Mathematics

# Divergence

[latexpage]

## Introduction

Divergence vs. convergence

• Divergence = movement towards a point (i.e., source)
• Convergence = movement away from a point (i.e., sink)

Question: for a given point in a vector field $\overrightarrow{v}(x,y)$, does “fluid” tend to flow towards (i.e., converge) or away from (i.e., diverge) it?

• The operator, $\nabla \cdot$ (i.e., the dot product with the gradient operator) measures this!
• Aside: $\nabla = \begin{bmatrix} \frac { \partial }{ \partial x_{ 1 } } \\ \vdots \\ \frac { \partial }{ \partial x_{ n } } \end{bmatrix}$

• Specifically, $\nabla \cdot \overrightarrow{v}(x,y,...)$ for a particular input $(x,y,...)$ returns a scalar value output indicating whether fluid tends to flow towards that input point or away from it: Note: for the purposes of this article, we are going to assume $overrightarrow{v}$ is a vector field with a 2D input → 2D output

Three possibilities for interpreting the divergence of a point in a vector field ## Constructing the Divergence Formula

Consider the following 2D vector field: $\overrightarrow{v}_x(x,y) = \begin{bmatrix} P(x,y) \\ 0 \end{bmatrix}$

where $P(x,y)$ is an arbitrary 2D input → 1D output multivariable function

• This vector field “reduces” such that there is only an $x$-component in the output ⇒ all vectors in the vector field either point left or right
• Here are some cases for positive divergence
• Note: assume the three vectors in each diagram sampled from our vector field $\overrightarrow{v}_x(x,y)$
• Case 1: • Case 2: • Case 3: • Here, even though the $P(x,y)$ is negative at each individual point, it becomes less negative as $x$ increases
• Importantly, all these cases satisfy the following  properties
• The only change in input (i.e., origins of the three output vectors) occurs in the $x$-direction
• We can tell that $\frac{\partial P}{\partial x} > 0$ because the change in $P(x,y)$ with respect to $x$ increases as $x$ increases
• Conclusions:
• Recall: a positive change in $P(x,y)$ resulting from positive changes in $x$ corresponds with positive with positive divergence
• Thus, our formula for divergence will include a term containing $\frac{\partial P}{\partial x}$

Now, let’s consider another 2D vector: $\overrightarrow{v}_y(x,y) = \begin{bmatrix} 0 \\ Q(x,y) \end{bmatrix}$

where $Q(x,y)$ is an arbitrary 2D input → 1D output multivariable function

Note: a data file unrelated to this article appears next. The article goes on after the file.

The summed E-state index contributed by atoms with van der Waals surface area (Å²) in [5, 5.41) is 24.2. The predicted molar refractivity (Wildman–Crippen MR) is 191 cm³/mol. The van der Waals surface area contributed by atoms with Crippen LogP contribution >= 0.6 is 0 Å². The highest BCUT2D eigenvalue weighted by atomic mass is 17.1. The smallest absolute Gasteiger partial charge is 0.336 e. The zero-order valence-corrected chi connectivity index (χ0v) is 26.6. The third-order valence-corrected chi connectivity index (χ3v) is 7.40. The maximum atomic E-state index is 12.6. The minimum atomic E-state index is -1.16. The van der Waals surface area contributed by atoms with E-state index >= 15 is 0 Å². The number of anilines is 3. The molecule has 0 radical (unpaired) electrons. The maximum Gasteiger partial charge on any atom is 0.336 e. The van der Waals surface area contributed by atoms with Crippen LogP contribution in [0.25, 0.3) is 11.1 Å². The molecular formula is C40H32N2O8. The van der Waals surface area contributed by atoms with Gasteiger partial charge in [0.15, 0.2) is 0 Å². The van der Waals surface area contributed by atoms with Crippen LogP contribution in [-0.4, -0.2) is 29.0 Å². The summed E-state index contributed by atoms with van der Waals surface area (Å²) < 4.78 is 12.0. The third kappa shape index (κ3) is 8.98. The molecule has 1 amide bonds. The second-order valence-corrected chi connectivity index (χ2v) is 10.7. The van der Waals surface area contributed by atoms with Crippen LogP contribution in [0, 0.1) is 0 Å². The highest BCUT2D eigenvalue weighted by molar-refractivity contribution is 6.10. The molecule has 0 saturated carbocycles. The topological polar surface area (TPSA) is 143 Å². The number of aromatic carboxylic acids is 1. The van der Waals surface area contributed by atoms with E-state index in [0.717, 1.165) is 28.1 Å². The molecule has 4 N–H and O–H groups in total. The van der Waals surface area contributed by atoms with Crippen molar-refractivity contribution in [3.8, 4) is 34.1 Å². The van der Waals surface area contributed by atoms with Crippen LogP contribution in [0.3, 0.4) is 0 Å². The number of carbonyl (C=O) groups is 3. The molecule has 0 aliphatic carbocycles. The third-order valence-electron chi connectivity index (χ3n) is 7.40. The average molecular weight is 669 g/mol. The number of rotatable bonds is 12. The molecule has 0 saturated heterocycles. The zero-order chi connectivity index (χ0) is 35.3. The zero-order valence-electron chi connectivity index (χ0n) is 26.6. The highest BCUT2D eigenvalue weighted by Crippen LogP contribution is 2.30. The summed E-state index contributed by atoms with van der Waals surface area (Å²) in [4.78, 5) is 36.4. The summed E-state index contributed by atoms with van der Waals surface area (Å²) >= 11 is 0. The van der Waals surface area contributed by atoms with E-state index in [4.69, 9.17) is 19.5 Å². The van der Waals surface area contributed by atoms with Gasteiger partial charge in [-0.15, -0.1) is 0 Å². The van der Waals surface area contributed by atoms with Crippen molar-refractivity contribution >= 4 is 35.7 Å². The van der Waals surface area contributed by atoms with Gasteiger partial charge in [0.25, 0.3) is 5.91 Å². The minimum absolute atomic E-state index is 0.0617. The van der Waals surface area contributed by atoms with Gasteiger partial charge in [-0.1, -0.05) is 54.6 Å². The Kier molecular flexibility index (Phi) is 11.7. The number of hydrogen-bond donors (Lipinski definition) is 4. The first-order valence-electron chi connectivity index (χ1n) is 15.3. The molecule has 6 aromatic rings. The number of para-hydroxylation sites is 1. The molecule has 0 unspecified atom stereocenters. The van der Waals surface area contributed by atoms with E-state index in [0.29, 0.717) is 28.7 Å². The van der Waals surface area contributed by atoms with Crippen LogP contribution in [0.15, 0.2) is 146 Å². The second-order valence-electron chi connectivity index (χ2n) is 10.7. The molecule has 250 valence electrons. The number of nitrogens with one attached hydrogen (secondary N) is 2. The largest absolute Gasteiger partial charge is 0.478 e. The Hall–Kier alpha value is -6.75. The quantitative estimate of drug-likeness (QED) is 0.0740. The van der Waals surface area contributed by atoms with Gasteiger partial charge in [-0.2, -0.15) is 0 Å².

• This vector field “reduces” such that there is only an $y$-component in the output ⇒ all vectors in the vector field either point up or down
• Again, here are some cases for positive divergence:
• Note: assume the three vectors in each diagram sampled from our vector field $\overrightarrow{v}_y(x,y)$
• Case 1: • Case 2: • Case 3: • Here, even though the $Q(x,y)$ is negative at each individual point, it becomes less negative as $y$ increases
• Importantly, all these cases satisfy the following  properties
• The only change in input (i.e., origins of the three output vectors) occurs in the $y$-direction
• We can tell that $\frac{\partial P}{\partial x} > 0$ because the change in $Q(x,y)$ with respect to $x$ increases as $x$ increases
• Conclusions:
• Recall: a positive change in $Q(x,y)$ resulting from positive changes in $y$ corresponds with positive divergence
• In addition to our $\frac{\partial P}{\partial x}$-term, the formula for divergence will include a term containing $\frac{\partial Q}{\partial y}$

It turns out that $\frac{\partial P}{\partial x}$ and $\frac{\partial Q}{\partial y}$ are the only two quantities we need to know for determining the divergence of a 2D vector field $\overrightarrow{v}(x,y)$

• Specifically, if we let $\overrightarrow{v}(x,y) = \begin{bmatrix} P(x,y) \\ Q(x,y) \end{bmatrix}$

where $P(x,y)$ andd $Q(x,y)$ are arbitrary 2D input → 1D output multivariable functions then, $\nabla \cdot \overrightarrow{v}(x,y) = \frac{\partial P}{\partial x} + \frac{\partial Q}{\partial y}$

## Take-home-message:

• For a 2D vector field,
• $\frac{\partial P}{\partial x}$ accounts for the $x$ components in the output
• $\frac{\partial Q}{\partial y}$ accounts for the $y$ components in the output
• For any input point in an arbitrary 2D vector field, we can break down all the outputs associated with neighboring input points into $x$ and $y$ components
• In the context that our vector field models fluid flow, this can be thought of as determining the net amount of fluid flowing into our input point in the $x$ and $y$ directions (i.e., the divergence!)

Note: we can also extend these findings to n-dimensional vector fields

• For example, consider an arbitrary 3D vector field: $\overrightarrow{v}(x,y,z) = \begin{bmatrix} P(x,y,z) \\ Q(x,y,z) \\ R(x,y,z) \end{bmatrix}$

• We would write the divergence for a point $(x,y,z)$ in this vector field as $\nabla \cdot \overrightarrow{v}(x,y,z) = \frac{\partial P}{\partial x} + \frac{\partial Q}{\partial y} + \frac{\partial R}{\partial z}$

## References:

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